Voilà – la tarte au citron
Here in the South of France, recalling my school girl French, I’ve been remembering my high school French teacher, Mlle. P. We loved her. She was blond, beautiful, fun, and a fabulous teacher. She was also really old. Easily twenty-five. Possibly thirty!!
She started our grade nine French class with fifteen minutes of conversational French and the rule was – we could say whatever we liked, so long as we said it in French. We got points for participation and extra points for being the first team to say something. It worked and it was way more fun than conjugating verbs full-time.
We worked with a “conversational partner” and a French dictionary. She would give us a starting point – usually a tidbit of news, or a comment about a recent movie, or sometimes – a question. She didn’t write this on the board – she said it out loud so we had to listen. Often we really had very little clue what she had said. Like this particular time…
“Ecoutez!” (listen) she began, “Que pensez-vous de ma nouvelle couleur de cheveux?”
She gave us a minute to work with our partners to jot down an answer. My partner – a boy – quickly and confidently translated this question as, ‘What do you think of the new colour of my horses?”
Seemed odd but reasonable enough. But why would horses change colour? Maybe her horses had changed colour because they had rolled in manure. Horses will do that – we surmised. We got out our dictionaries and raced to be the first ones to come up with an appropriate answer and since it was my turn, I said, “Nous pensons que vos chevaux sont couverts dans la merde.” (We think your horses are covered in shit.) Our dictionary did not have a word for manure and we happened to know the word merde quite well. Plus the rule was – we could say whatever we liked so long as we said it in French.
To her credit – she laughed out loud. “Pas mes chevaux – c’est mes cheveux!” (Not my horses, my hair) she said, holding up a strand of her long blonde hair.
I’ll never forget that moment – because that’s the first time I ever realized that her gorgeous blonde hair was fake. Quelle surprise. Quelle deception. Such a letdown.
Which brings me to this recipe for Tarte au Citron. I like my lemon things to taste real. Not sickeningly sweet and bright yellow and fake but instead tart and tangy and lemony. No surprise. No deception. The real thing.
Tarte au citron
1/2 cup all-purpose flour
1/2 cup whole wheat flour
1/4 cup granulated sugar
1/3 cup butter (or margarine for a dairy-free version)
3 large eggs
1 cup granulated sugar
½ cup freshly squeezed lemon juice (I used three fresh lemons)
1-2 tablespoons finely grated lemon rind
3 tablespoons all-purpose flour
Fresh or frozen berries and whipping cream to garnish
Mix the base ingredients together using either a food processor on pulse or if you work like me – just use a bowl with a fork or a pastry cutter. The mixture should be fairly crumbly but hold together when pressed. Press into a very lightly greased 9 inch spring form pan. Bake at 325°F for about 12-15 minutes or until lightly browned around the edge.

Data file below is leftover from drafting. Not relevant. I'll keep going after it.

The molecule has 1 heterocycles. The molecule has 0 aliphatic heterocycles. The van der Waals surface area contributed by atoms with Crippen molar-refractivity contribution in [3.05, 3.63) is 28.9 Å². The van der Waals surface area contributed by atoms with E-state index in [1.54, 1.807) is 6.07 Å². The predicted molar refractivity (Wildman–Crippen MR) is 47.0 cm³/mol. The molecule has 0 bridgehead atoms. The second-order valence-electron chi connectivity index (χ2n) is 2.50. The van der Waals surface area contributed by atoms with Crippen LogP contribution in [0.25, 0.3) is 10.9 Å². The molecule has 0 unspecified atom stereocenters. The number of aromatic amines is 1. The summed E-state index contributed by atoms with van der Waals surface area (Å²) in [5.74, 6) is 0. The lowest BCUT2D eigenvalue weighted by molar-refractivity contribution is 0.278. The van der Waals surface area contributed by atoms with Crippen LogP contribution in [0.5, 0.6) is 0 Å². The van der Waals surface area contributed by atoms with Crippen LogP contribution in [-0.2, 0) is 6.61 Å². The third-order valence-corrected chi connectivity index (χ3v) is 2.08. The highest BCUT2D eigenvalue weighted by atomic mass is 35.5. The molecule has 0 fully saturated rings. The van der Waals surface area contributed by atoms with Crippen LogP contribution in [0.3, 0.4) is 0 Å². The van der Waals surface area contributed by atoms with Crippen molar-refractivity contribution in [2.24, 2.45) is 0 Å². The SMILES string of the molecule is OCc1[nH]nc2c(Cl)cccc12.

In a medium-sized mixing bowl, beat together the eggs and sugar until frothy – this will take a few minutes. Then add the lemon rind and juice and beat lightly. Stir in the flour.
Pour over the partially cooked base. Return to the oven at 325°F for about 25-30 minutes or until just set. Don’t overcook it – it doesn’t like to be dry.
Let the tart cool, then top with fresh berries. Or if you are making this before berry season – use frozen berries instead of the cardboard ones that get shipped thousands of miles. I used about 2 cups of frozen mixed berries (thawed), 2 tbsp sugar and 1 tbsp cornstarch which I cooked over medium heat in a small saucepan until thickened. When slightly cooled, I spread this over the tart. Serve with whipped cream.
33 thoughts on “french lessons: we think your horses are covered in merde”
This tart looks really tasty!
thanks Kenley – nice to see you here! 😉
Yes, these words are too easy to confuse! When I lived in Potugal, I had sore ears and told my friends so. Unfortunately, I said I had sore eyes, corrected myself by stating I had sore grapes, then again, this time saying I had sore eggs (!) They had no idea what was wrong with me but were helpless with laughter 🙂 Your tarte au citron looks delicious, and nothing like a car 😉 Thanks for making me smile!
That is hilarious Tracey – I love it! Since I’m locked in the barn – I’m not really out talking to people and when I do go out – I actually feel quite shy. On past trips I’ve been thrown in at the deep end and just had to manage. This time though, I have a bilingual hostess and somehow feel even more nervous about botching things up.
Superb post. Was chuckling all the way through, especially as my French – these days – is horrid. Reminds me of other classmates daring me to write oh merde instead of oh la la (as our French teacher, Mr O’Hagan had a sever temper) whilst copying my French homework from some one else. Anyway, they all waited with baited breath for him to tear into me! Non, he just laughed – much to the annoyance of the others. Hah! Wide-eyed and innocent looks rock.